We’ve had a weirdly warm September here in Toronto, but with some truly beautiful days. A few inspired me to get outside and move my body — I went for a random solo 100km bike ride on what turned out to be the hottest day of the year, and Kim and I got out for a 75 ride together, finally (Hi kim!). And I few times, I managed a couple of those short runs where everything works that make me feel like Peppermint Patty dancing. (Or doing aerobics — who knew Peppermint Patty had a fitness video? The world is indeed full).
But — as Sam has written about, September grinds a bit hard on me. I’ve had a ton of tiring work to do, including a four day intensive I teach in, and a few quick work trips that tuckered me out. So although I shoved a few workouts in here and there, and managed to get to spinning a couple of times, I just felt tired all the time. And most of the time, when I was working out, it was either a horrible slog or I’d rev up suddenly and madly and end up overdoing it. Off balance, a little?
Last week, I was in London (Ontario) for a two day work trip, and I was on my own after my work finished. It was another glorious sunny day, and I went for a 5K run down on the multi-use path by the river. It should have been delightful… but it was just… a plod. I stopped more than I should have, and was sort of vaguely conscious that things just didn’t feel… right.
Earlier that day I’d had the instinct that maybe I needed some yoga, so I’d signed up for a Moksha hot yoga yin class at a studio I’d never been to before. (Tip: sign up and pay in advance, because I sure didn’t feel like going after my bleh 5K run). After my run, I changed my shorts, swiped off the sweat, and grabbed a hotel towel. I walked over to the studio, through a mostly nice, somewhat sketchy park.
Yin is basically a form of yoga that focuses on connective tissues, where after a warm up (in this class, we did a series of sun salutations and warrior poses for about 20 minutes), you hold a few postures for a long time. (These tend to be the stretchy deep postures like twists or pigeon, not balancing or strength postures). I’ve done yin a few times before, but I tend to put it in the “I should do this more” category instead of the “I am actually doing this” category. It seems like a lot of effort to find my yoga matt, pay $20 and go lie down on the floor in someone else’s studio for an hour or so when I could just lie down on my own living room floor.
Except, of course, I never lie down on my own living room floor.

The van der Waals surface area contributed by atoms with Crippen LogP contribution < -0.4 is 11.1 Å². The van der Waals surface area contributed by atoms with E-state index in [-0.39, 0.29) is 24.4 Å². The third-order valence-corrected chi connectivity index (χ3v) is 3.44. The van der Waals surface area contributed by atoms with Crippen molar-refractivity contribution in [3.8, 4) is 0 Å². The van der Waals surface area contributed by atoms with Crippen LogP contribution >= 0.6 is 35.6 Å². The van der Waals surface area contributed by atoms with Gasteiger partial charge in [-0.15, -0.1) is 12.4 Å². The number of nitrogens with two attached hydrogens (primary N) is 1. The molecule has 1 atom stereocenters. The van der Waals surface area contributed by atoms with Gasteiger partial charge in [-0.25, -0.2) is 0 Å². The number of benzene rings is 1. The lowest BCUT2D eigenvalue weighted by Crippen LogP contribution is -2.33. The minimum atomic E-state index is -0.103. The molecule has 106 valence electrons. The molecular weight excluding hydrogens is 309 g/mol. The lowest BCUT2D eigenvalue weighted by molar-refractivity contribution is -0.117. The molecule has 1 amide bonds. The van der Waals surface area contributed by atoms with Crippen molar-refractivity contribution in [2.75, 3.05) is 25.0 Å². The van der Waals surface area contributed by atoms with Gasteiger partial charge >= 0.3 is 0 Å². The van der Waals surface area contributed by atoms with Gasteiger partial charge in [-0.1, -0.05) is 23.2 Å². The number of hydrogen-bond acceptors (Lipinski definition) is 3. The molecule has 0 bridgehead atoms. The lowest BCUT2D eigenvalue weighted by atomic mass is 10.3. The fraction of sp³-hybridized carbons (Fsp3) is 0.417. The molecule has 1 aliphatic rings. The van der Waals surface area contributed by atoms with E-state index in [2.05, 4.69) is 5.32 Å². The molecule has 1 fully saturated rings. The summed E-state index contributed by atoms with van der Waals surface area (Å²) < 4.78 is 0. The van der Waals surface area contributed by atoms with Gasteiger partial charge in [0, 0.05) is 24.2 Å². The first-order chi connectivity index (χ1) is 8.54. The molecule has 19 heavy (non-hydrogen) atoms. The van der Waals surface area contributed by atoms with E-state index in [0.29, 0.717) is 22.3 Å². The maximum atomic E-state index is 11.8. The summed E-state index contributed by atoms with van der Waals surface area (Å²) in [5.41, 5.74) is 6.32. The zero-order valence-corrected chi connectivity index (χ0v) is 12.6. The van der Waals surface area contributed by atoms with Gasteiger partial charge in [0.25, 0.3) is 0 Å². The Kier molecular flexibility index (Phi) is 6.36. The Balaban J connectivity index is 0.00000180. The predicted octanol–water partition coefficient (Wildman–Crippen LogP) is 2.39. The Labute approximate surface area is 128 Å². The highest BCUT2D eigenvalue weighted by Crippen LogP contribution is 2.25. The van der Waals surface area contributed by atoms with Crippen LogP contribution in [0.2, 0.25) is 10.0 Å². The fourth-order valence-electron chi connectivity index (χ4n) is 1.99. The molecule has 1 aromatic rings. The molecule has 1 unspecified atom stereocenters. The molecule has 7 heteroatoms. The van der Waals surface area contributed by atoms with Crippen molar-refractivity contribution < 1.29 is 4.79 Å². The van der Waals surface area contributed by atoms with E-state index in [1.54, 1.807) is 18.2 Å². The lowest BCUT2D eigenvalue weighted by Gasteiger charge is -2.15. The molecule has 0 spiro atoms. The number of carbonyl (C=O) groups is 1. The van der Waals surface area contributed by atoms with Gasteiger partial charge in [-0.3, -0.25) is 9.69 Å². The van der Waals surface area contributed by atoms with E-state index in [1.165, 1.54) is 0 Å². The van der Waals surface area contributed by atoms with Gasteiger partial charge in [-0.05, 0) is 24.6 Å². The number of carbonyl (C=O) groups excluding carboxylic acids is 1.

As soon as I sank down on the mat I paid $2 to rent, I listened to what I was feeling. For the first time in weeks, I let myself notice that the bottoms of my feet hurt. My hips were tight and sore. My calves were almost knotted. I used a strap to pull my leg straight up to stretch out my hamstring and it was as taut as an overtuned viola string. The hot room loosened me up, and I still couldn’t fully stretch out my legs without them yipping at me like a tiny angry dog. My neck was tight and my big toe and thumb — both showing early osteo-arthritis — downright hurt.
How had I not noticed how much everything ached?
I’m not gonna lie here. This was not a comfortable class. I focused on form in the vinyasas, and it was an effort. I wobbled in warrior. The most basic backbend gave me that “eek I’m being strangled” feeling. Even the simplest twist — legs one way, arms the other while lying on your back — was a challenge. Very quickly into the class I realized that while I have been pushing my body through work, through travel, through workouts, through long days in shoes that make my knees hurt — I’ve been ignoring what’s happening under one layer of it.
I’m 52, and I’m really quite fit, and I’m working a lot… I’m tired.
I think, when I get busy, I have this quite phenomenal capacity to keep moving myself forward — I can do a LOT of work and switch gears quickly, I can juggle many things. I can push myself through a hot 100km ride on sheer will. But I can easily stop paying attention to the next layer underneath — both physically and emotionally. When I’m pushing myself through a busy life, I stop stretching and I stop breathing. And when I start listening, I notice the soreness beneath.
And all of those tuckered out, bickering connective tissues are a built in alarm system telling me “do something different or something is going to break.” The last time I ignored that alarm system I ended up training for a marathon through a grindingly askew hip/IT-band/knee/calf system, and hurt my knee irrevocably. Then, I put a postit on my bathroom mirror that said “listen to your body.”
Lying on that mat in yin class, my body squawked loudly. More stretching, more sleep, more care, please.
Okay. More yin, I think.
What are your signals that it’s time to lie on the floor and stretch?
Fieldpoppy is Cate Creede, who lives in Toronto. She works in education and sustainable strategic change, primarily in the space of academic healthcare. She writes for this blog on the second Friday of every month, as well as at other random times when she feels compelled to yammer.